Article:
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Goto Search Words Vs Search Phrases

A question...



6:41 pm on Feb 8, 2001 (gmt 0)

I recently made my biggest foray into Goto.com thus far, but I'm looking at my results wondering a couple things.

First of all, is goto caps-sensitive? A couple of my keywords are often typed in both ways, and I'm wondering if there's a difference in Caps or if I'd be bidding against myself?

Secondly, does anyone else find that single words are searched more often than phrases? I'm wondering if I'm getting enough single-word hits or if I'm not picking phrases correctly. I'm in the top 3 on 5 terms and in the top 10 on ten. I'm also in the top 20 in another 7. I'm getting about 70 hits a day I can track down directly to goto through their site and their service sites.

I'd appreciate any knowledge anyone had on this subject, as I would like to maximize my goto $...


8:23 pm on Feb 8, 2001 (gmt 0)

10+ Year Member

Hi Cyber,

GoTo is not case sensitive. CARS = Cars = cars = cArS

I'm sure you're right that single words are searched more than phrases...BUT the name of the game is to attract targetted visitors, and it is much easier to do that if you buy two or three word keywords.

If, for example you own a salmon fishing hotel in Alaska, bidding on "fishing" as a keyword will bring thousands of hits, but the vast majority will not be looking for Alaskan Fishing Hotels. I'd bid on "salmon fishing alaska" "alaska hotels" "alaska salmon fishing" etc.

Furthermore, I'd make it clear in my title exactly what the searcher will find if they click on your link. The whole idea is to keep away the casual surfer, and to encourage just your target audience to click on the link.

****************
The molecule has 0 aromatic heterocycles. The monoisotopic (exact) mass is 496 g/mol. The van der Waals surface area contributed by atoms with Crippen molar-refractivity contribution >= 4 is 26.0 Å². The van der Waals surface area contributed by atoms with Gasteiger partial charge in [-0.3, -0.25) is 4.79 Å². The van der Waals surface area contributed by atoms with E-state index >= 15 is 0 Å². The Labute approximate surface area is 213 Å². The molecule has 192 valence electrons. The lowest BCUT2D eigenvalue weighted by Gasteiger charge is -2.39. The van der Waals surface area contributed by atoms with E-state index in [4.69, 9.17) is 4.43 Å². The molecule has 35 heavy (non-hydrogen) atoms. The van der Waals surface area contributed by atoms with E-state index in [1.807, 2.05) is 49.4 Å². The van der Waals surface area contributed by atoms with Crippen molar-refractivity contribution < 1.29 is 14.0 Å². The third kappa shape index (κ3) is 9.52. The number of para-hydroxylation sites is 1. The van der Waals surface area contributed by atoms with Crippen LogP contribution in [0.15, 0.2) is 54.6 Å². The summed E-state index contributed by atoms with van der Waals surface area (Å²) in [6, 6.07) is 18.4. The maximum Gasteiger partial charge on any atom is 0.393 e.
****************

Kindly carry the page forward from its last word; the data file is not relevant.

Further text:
I'd like nothing better than to halve my GoTo hits, provided that I could keep up the same level of sales !!.


8:36 pm on Feb 8, 2001 (gmt 0)

WebmasterWorld Senior Member 10+ Year Member

In addition to being case insensitive, goto's "MatchDriver" can combine different search terms into one result. Example: "fluffword fluffword keyword" can produce a SERP only based on "keyword". Like "the best widgets" might be redirected to just "widgets."

What I do to determine which terms use matchdriver, and which don't, is by performing a search on goto (or the current bid tool) once with the fluff and once without. If you get the same results, there is no need to bid on both, just the one without the fluff is fine.

Using the suggestion tool and current bid tool in tandem is the best way to find cost-effective, productive bids. Brett has an excellent tool at SEW [searchengineworld.com] that combines these tools into one. It saves time, and makes the job of finding great bids much easier. I don't place bids without it.

Nathan Power

8:00 am on Feb 9, 2001 (gmt 0)


>>Secondly, does anyone else find that single words are searched more often than phrases? <<

If you are referring to the results that the GoTo Search Term Suggestion Tool has, they are all stripped of their pluralization.

ie. A search for "cars" will show all appropriate results as "car" or "new car"


12:10 pm on Feb 9, 2001 (gmt 0)

WebmasterWorld Senior Member 10+ Year Member

>they are all stripped of their pluralization.

and that is why you will find the phrase "what i something or other"


5:34 pm on Feb 15, 2001 (gmt 0)

WebmasterWorld Senior Member 10+ Year Member


I would stick with 2,3 or even 4 word phrases for a couple of reasons. One, the reason that Ross pointed out.

Also, you should be able to find phrases that will only cost you .01 to bid on, which will save you $ per click.

Phrases will also increase your chances of being in the top 3, and that means you will show up in partner searches with SE's that receive more traffic than GoTo.


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